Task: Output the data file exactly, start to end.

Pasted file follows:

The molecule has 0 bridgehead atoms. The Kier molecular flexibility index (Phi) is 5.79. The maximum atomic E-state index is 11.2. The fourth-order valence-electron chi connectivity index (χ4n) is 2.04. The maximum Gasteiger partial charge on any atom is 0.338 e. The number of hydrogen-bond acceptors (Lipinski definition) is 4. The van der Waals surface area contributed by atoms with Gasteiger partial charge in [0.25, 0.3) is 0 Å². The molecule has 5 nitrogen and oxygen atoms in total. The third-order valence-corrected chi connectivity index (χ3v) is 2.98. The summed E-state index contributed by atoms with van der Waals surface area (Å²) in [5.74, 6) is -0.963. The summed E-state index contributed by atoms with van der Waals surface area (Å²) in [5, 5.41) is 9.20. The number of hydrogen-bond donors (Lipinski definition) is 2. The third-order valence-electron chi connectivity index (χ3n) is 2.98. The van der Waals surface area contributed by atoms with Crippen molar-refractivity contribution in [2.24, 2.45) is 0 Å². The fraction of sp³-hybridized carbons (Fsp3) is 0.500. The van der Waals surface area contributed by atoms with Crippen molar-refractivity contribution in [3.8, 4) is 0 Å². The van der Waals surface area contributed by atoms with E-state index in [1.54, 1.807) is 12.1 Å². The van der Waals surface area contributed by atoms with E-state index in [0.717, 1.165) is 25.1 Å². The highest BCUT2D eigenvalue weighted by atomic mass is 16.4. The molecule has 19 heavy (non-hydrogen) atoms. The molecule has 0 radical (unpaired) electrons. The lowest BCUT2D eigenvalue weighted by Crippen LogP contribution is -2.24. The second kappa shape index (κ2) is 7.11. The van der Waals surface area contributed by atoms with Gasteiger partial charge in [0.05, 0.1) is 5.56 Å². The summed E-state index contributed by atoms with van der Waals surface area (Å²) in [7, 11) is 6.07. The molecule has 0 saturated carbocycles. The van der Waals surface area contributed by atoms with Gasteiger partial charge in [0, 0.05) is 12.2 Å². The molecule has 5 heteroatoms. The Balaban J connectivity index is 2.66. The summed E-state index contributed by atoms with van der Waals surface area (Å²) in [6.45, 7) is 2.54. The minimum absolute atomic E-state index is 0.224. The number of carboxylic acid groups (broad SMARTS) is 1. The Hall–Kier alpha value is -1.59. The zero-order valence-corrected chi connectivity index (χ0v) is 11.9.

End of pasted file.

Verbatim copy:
The molecule has 0 bridgehead atoms. The Kier molecular flexibility index (Phi) is 5.79. The maximum atomic E-state index is 11.2. The fourth-order valence-electron chi connectivity index (χ4n) is 2.04. The maximum Gasteiger partial charge on any atom is 0.338 e. The number of hydrogen-bond acceptors (Lipinski definition) is 4. The van der Waals surface area contributed by atoms with Gasteiger partial charge in [0.25, 0.3) is 0 Å². The molecule has 5 nitrogen and oxygen atoms in total. The third-order valence-corrected chi connectivity index (χ3v) is 2.98. The summed E-state index contributed by atoms with van der Waals surface area (Å²) in [5.74, 6) is -0.963. The summed E-state index contributed by atoms with van der Waals surface area (Å²) in [5, 5.41) is 9.20. The number of hydrogen-bond donors (Lipinski definition) is 2. The third-order valence-electron chi connectivity index (χ3n) is 2.98. The van der Waals surface area contributed by atoms with Crippen molar-refractivity contribution in [2.24, 2.45) is 0 Å². The fraction of sp³-hybridized carbons (Fsp3) is 0.500. The van der Waals surface area contributed by atoms with Crippen molar-refractivity contribution in [3.8, 4) is 0 Å². The van der Waals surface area contributed by atoms with E-state index in [1.54, 1.807) is 12.1 Å². The van der Waals surface area contributed by atoms with E-state index in [0.717, 1.165) is 25.1 Å². The highest BCUT2D eigenvalue weighted by atomic mass is 16.4. The molecule has 19 heavy (non-hydrogen) atoms. The molecule has 0 radical (unpaired) electrons. The lowest BCUT2D eigenvalue weighted by Crippen LogP contribution is -2.24. The second kappa shape index (κ2) is 7.11. The van der Waals surface area contributed by atoms with Gasteiger partial charge in [0.05, 0.1) is 5.56 Å². The summed E-state index contributed by atoms with van der Waals surface area (Å²) in [7, 11) is 6.07. The molecule has 0 saturated carbocycles. The van der Waals surface area contributed by atoms with Gasteiger partial charge in [0, 0.05) is 12.2 Å². The molecule has 5 heteroatoms. The Balaban J connectivity index is 2.66. The summed E-state index contributed by atoms with van der Waals surface area (Å²) in [6.45, 7) is 2.54. The minimum absolute atomic E-state index is 0.224. The number of carboxylic acid groups (broad SMARTS) is 1. The Hall–Kier alpha value is -1.59. The zero-order valence-corrected chi connectivity index (χ0v) is 11.9.